Since revealing her upcoming plans to “evolve” from tennis in a first-person essay in Vogue earlier this month, 40-year-old Williams has been given what may be a farewell tour, earning a standing ovation at both the Canadian Open and the Westerns & Southern Open.
On Monday night, the sold-out crowd of nearly 24,000 – including a laundry list of celebrities and A-list figures including former President Bill Clinton, Spike Lee, Lindsey Vonn, Bella Hadid, Rebel Wilson, Vera Wang, Queen Latifah, Mike Tyson, dr Ruth Westheimer, Gladys Knight, Martina Navratilova and even Coco Gauff — was already on his feet before Williams even entered the court. After a video, narrated by Queen Latifah, summing up her legendary career was shown, Williams was introduced to the crowd as the “Greatest Of All Time” amid loud cheers that continued during every break throughout the game.
It was Williams’ 102nd win at Arthur Ashe Stadium – the most by any player since it opened in 1997 – and extended her record for a woman’s Grand Slam wins to 366.
Williams gave a glimpse of her future without a tennis competition during a post-game ceremony, telling the crowd, “There are other chapters in life.”
Tickets for Monday’s night session became a coveted commodity following Williams’ announcement. According to TickPick, a secondary ticketing site, the cost of attending Monday’s nighttime session was higher than any known US Open women’s final. The average ticket price on the secondary market as of Monday morning was $987, according to ticket analytics firm TicketIQ.
Even their pre-match training session attracted thousands of fans who crowded together to catch a glimpse of the legend, with rows lined up for a glimpse through a chain link fence.
But despite the fanfare, Williams wasn’t ready to make it a career just yet. On Monday, Williams glided across the court – spinning at the end – in a figure skating-inspired dress with six layers representing all six of her US Open titles, representing all six of her US Open titles, and showing flashes of what she made one of the whole Huge. She had nine aces and scored 22 winners in the 99-minute match.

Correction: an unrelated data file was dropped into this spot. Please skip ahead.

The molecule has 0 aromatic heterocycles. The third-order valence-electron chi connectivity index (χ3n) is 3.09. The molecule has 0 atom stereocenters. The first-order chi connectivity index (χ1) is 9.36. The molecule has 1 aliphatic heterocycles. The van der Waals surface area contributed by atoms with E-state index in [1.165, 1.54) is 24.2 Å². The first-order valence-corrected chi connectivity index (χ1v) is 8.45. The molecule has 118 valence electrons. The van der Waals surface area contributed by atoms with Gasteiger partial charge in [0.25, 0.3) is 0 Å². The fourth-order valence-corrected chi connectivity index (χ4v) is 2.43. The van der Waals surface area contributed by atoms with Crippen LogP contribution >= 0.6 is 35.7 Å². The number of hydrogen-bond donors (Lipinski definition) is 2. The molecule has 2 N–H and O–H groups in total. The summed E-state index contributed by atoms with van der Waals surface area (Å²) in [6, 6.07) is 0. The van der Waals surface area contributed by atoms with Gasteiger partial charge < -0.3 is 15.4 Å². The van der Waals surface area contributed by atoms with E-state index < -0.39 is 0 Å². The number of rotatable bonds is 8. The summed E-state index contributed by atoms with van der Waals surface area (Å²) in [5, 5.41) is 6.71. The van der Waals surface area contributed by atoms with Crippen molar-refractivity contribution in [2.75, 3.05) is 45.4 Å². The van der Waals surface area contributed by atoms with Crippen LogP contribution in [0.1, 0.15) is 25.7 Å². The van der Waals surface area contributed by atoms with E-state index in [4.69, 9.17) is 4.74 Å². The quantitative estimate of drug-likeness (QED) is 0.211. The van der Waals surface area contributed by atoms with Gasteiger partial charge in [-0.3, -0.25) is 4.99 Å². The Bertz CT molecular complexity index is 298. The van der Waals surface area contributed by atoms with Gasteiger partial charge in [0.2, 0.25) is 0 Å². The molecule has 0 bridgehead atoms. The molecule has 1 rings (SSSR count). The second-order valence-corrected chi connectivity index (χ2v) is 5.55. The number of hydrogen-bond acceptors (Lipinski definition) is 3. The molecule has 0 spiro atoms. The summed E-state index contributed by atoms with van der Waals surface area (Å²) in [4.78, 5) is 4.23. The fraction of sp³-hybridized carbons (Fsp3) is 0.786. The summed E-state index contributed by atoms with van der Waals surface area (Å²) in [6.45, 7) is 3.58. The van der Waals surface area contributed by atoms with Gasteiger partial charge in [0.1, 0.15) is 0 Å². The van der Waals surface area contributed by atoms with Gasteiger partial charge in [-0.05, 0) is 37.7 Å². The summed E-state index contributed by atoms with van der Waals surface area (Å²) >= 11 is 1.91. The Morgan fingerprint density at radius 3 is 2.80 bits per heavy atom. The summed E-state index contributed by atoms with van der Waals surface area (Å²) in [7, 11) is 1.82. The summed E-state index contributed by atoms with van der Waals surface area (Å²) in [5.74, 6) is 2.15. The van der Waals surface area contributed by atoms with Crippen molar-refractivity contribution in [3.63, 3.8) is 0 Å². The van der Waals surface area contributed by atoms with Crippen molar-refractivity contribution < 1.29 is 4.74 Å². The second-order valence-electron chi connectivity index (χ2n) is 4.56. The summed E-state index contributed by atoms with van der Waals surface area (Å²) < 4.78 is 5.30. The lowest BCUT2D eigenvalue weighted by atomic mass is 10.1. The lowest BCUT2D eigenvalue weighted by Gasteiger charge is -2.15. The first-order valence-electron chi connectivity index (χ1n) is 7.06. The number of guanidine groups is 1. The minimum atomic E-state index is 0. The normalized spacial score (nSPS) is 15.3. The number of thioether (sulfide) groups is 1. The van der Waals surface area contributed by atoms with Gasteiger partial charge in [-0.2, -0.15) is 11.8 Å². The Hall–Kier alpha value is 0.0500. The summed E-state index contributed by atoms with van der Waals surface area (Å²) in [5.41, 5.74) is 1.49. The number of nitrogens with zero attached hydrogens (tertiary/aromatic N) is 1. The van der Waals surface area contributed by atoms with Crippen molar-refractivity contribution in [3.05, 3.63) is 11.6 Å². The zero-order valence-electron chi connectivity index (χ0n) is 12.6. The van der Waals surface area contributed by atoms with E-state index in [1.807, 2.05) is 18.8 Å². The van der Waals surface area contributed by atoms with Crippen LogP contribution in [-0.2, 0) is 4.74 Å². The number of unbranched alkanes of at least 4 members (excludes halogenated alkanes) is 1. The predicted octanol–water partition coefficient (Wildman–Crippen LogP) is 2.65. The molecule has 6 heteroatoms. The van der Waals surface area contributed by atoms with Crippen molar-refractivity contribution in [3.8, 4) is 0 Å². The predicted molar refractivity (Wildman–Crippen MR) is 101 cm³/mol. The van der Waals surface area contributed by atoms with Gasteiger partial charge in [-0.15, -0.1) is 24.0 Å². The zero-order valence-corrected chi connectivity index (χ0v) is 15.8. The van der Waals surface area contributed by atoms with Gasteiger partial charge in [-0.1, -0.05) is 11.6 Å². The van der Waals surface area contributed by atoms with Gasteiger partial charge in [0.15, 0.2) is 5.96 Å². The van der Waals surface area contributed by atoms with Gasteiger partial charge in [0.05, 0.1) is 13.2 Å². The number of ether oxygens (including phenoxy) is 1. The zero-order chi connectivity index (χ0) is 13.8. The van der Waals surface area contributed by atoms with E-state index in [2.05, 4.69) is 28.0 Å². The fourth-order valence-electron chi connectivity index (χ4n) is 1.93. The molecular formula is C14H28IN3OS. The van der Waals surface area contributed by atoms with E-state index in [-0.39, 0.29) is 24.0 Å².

After seeing the win, spectators held up blue, white, or red placards scattered in their seats to spell out “We (Heart) Serena.”
“Just keep supporting me,” Williams said, “as long as I’m here.”
Rennae Stubbs, the former player-turned-coach-analyst worked with Williams in New York this week. In a pre-match interview with ABC, Stubbs said Williams was nervous but still preparing for the match and tournament with the same intensity.
“The training was really hard,” said Stubbs on Monday. “She’s been training really, really hard this week. She has trained with other players, something she has never done in the past. And she’s trying to do everything she can to do her best tonight.”
Williams will play at No. 2 next Anett Kontaveit on Wednesday in the second round, in addition to doubles matches alongside sister Venus. The two have won 14 major titles together as a team, most recently at Wimbledon in 2016. This is the first time they have played together again since the 2018 French Open.
Venus, 42, has not announced any plans to retire but has played sparingly over the past year.